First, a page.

Do people know how they behave?
Behavioral acts constitute the building blocks of interpersonal perception and the basis for inferences about personality traits. How reliably can observers code the acts individuals perform in a specific situation? How valid are retrospective self-reports of these acts? Participants interacted in a group- discussion task and then reported their act frequencies, which were later coded by observers from videotapes. For each act, observer-observer agreement, self-observer agreement, and self-enhance- ment bias were examined. Findings show that (a) agreement varied greatly across acts; (b) much of this variation was predictable from properties of the acts (observability, base rate, desirability, Big Five domain); (c) on average, self-reports were positively distorted; and (d) this was particularly true for narcissistic individuals. Discussion focuses on implications for research on acts, traits, social perception, and the act frequency approach.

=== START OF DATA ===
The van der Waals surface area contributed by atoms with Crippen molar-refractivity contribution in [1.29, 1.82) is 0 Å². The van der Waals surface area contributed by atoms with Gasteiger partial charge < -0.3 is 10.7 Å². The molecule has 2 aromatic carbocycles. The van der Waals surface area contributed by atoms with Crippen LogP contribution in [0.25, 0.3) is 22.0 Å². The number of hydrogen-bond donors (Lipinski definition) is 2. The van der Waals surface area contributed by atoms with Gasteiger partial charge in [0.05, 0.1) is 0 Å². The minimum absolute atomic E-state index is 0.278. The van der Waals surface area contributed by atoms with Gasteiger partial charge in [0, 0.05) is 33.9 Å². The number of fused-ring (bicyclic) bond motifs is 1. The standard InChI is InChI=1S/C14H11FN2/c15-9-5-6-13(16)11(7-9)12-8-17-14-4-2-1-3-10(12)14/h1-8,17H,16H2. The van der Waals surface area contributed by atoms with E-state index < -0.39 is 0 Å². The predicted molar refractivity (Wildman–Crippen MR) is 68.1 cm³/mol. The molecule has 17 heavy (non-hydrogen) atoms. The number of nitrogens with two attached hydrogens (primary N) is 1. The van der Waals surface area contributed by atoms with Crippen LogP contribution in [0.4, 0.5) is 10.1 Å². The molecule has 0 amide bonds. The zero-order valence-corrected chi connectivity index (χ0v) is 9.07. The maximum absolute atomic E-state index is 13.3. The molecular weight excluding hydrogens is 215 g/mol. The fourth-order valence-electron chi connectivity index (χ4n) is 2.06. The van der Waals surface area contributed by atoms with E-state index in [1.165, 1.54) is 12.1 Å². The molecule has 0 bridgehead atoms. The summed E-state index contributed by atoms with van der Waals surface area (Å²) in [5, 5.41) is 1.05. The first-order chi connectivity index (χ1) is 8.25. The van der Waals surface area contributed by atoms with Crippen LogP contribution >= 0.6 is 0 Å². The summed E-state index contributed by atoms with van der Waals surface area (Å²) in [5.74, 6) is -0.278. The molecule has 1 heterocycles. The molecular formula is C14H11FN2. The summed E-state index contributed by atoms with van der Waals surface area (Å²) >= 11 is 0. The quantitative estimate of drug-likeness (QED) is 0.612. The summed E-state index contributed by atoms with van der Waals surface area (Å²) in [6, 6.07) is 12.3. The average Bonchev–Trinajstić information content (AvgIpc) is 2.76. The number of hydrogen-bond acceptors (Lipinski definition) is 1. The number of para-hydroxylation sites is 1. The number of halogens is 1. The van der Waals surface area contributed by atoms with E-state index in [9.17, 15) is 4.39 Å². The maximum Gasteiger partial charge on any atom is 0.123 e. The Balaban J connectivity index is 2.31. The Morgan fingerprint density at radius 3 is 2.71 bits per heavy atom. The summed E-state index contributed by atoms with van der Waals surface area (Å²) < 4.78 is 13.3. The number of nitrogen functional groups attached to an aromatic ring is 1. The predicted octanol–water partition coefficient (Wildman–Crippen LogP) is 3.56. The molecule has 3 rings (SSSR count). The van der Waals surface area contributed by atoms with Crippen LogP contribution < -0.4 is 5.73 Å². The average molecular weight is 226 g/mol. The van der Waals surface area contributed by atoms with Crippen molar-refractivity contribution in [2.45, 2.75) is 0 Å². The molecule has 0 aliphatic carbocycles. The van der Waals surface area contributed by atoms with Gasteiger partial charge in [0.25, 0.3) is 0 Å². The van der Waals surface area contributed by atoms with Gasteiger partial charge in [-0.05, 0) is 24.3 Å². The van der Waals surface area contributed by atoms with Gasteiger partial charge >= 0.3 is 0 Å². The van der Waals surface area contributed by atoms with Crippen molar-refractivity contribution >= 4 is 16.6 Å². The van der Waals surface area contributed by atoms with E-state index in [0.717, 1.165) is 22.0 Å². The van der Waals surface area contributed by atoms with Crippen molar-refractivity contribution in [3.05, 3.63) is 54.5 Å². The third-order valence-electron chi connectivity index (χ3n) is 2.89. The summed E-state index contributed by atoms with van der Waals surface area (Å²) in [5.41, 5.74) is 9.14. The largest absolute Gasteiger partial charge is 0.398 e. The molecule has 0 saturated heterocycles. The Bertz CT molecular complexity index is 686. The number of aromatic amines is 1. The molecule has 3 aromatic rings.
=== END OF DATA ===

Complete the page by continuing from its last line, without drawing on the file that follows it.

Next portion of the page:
Source: “Do People Know How They Behave? Self-Reported Act Frequencies Compared With On-Line Codings by Observers” from Journal of Personality and Social Psychology
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